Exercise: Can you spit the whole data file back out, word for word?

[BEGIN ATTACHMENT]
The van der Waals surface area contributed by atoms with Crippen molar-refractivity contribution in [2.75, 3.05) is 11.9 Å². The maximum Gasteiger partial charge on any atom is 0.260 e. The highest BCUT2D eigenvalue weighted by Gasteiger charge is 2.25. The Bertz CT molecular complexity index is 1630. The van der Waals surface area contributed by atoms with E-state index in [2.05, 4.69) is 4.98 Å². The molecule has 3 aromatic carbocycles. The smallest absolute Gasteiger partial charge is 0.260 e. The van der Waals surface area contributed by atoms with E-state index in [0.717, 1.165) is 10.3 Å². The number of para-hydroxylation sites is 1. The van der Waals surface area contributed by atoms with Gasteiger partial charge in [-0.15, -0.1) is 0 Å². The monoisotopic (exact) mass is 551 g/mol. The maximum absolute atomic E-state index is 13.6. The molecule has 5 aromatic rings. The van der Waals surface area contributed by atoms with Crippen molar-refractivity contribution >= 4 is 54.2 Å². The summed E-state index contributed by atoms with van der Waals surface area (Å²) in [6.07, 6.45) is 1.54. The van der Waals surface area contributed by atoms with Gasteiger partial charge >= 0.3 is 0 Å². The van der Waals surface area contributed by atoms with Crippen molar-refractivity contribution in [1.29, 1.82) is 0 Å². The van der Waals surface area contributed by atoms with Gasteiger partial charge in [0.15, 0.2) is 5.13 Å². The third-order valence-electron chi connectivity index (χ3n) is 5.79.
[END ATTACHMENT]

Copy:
The van der Waals surface area contributed by atoms with Crippen molar-refractivity contribution in [2.75, 3.05) is 11.9 Å². The maximum Gasteiger partial charge on any atom is 0.260 e. The highest BCUT2D eigenvalue weighted by Gasteiger charge is 2.25. The Bertz CT molecular complexity index is 1630. The van der Waals surface area contributed by atoms with E-state index in [2.05, 4.69) is 4.98 Å². The molecule has 3 aromatic carbocycles. The smallest absolute Gasteiger partial charge is 0.260 e. The van der Waals surface area contributed by atoms with E-state index in [0.717, 1.165) is 10.3 Å². The number of para-hydroxylation sites is 1. The van der Waals surface area contributed by atoms with Gasteiger partial charge in [-0.15, -0.1) is 0 Å². The monoisotopic (exact) mass is 551 g/mol. The maximum absolute atomic E-state index is 13.6. The molecule has 5 aromatic rings. The van der Waals surface area contributed by atoms with Crippen molar-refractivity contribution >= 4 is 54.2 Å². The summed E-state index contributed by atoms with van der Waals surface area (Å²) in [6.07, 6.45) is 1.54. The van der Waals surface area contributed by atoms with Gasteiger partial charge >= 0.3 is 0 Å². The van der Waals surface area contributed by atoms with Crippen molar-refractivity contribution in [1.29, 1.82) is 0 Å². The van der Waals surface area contributed by atoms with Gasteiger partial charge in [0.15, 0.2) is 5.13 Å². The third-order valence-electron chi connectivity index (χ3n) is 5.79.